SPOILIN’ THE BROTH
An August vacation in Washington DC, Peg and I thought, would be a cool get-away from the Texas heat.
Wrong, sweaty pits.
Folks, it was hot as Texas in DC and Baltimore. It was a first trip to the nation’s capitol for Peg and I, and we are still trying to catch our breath from trying to see everything in that city in three full days. We came pretty close to doing just that, and on the Lifestyle page (1B) you’ll find a pictorial report on the War Memorials on the National Mall, plus Arlington National Cemetery and the Tomb of the Unknowns.
Those memorials were No. 1 on my bucket list, but we were able to take in a lot more, including tours of the Capitol, the Librar y of Congress, the National Archives, several Smithsonian museums including the Air and Space Museum which is the most-visited museum in DC and features everything from the Kitty Hawk to modules of today’s space travel.
At the National Archives, we stood in our longest line (it was well worth it) to see the Declaration of Independence and the Bill of Rights, all heavily encased behind thick glass in subdued lighting.
It was quite a thrill to read the words on those documents again and to realize how much thought went into them. Those founding fathers had a specific vision for this country, based on basic freedoms we take for granted today.
Just between me and you, I did not read a single thing on those documents instructing members of Congress to feather their own nests, spend this country into oblivion, to burden our grandchildren with debt, and to regulate the free out of free enterprise.
But I digress.
A guard stood right next to the Declaration of Independence. Someone asked him: “Do they really lower these documents into a basement vault each night for security?”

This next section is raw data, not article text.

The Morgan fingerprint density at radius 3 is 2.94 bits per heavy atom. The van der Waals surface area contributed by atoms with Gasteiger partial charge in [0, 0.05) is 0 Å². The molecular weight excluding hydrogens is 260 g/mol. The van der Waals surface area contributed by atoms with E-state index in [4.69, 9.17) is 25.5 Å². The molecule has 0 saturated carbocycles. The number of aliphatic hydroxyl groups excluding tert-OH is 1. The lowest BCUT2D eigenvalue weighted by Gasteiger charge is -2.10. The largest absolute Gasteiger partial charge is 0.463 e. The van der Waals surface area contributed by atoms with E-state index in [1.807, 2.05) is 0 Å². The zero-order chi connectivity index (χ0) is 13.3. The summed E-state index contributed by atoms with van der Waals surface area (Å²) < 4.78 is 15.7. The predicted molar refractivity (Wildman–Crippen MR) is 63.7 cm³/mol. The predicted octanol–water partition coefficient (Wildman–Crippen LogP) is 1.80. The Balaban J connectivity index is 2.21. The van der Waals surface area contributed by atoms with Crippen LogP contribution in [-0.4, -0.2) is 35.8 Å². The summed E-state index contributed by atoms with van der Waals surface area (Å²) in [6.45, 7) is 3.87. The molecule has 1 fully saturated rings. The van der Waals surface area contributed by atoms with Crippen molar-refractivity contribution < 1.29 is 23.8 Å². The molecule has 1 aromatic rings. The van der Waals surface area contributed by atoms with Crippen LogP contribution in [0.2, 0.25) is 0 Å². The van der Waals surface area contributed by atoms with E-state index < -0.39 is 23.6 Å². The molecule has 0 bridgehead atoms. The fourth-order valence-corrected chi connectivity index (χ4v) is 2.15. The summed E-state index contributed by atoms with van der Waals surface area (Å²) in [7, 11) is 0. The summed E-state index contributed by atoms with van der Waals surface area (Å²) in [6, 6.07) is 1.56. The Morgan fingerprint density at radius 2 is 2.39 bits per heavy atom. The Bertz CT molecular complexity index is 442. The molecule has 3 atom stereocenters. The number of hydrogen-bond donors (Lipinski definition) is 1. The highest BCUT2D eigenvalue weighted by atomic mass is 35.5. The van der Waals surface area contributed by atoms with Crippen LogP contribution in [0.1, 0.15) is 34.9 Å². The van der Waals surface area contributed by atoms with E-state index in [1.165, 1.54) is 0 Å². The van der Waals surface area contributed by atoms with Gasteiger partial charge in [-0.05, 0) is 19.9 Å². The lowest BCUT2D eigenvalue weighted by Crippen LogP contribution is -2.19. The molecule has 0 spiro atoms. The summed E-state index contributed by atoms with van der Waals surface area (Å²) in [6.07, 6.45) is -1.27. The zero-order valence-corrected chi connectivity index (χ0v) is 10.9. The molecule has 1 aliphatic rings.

The guard shook his head and answered, “No, that was only in that movie.” He had obviously answered that question many times since the 2004 film National Treasurers, where Nicholas Cage and others conspired to steal the Declaration in an elaborate plot.
I saw that movie at home some time back and was not particularly impressed with it, but now that I’ve been to the Archives I wouldn’t mind seeing it again.
Incidentally, there are many people who do believe those documents are lowered into a vault each night after closing.
We rode get-on, get-off doubledecker tour buses to see many of the museums and memorials. But our primary means of locomotion at the National Mall was on foot, in 95-degree heat and high humidity. For us Texans, it was just like being at home.
The Vietnam and Korean war memorials are on the Lincoln Memorial end of the mall. The relatively new World War II memorial, by far the largest, is on the Washington Monument end of the mall. They are all very well designed. —bc—
Flying back to Texas, we had a stopover at Dallas-Fort Worth International. While we were waiting on our connecting flight, people in the terminal came to their feet, began cheering and applauding.
Above us, on a ramp, military personnel were walking in to catch a flight. I don’t know if they were returning from a deployment or leaving for one, but it was a wonderful, emotional moment. The standing ovation lasted from the moment the first soldier entered until the last was out of sight.
Sometimes we get it right.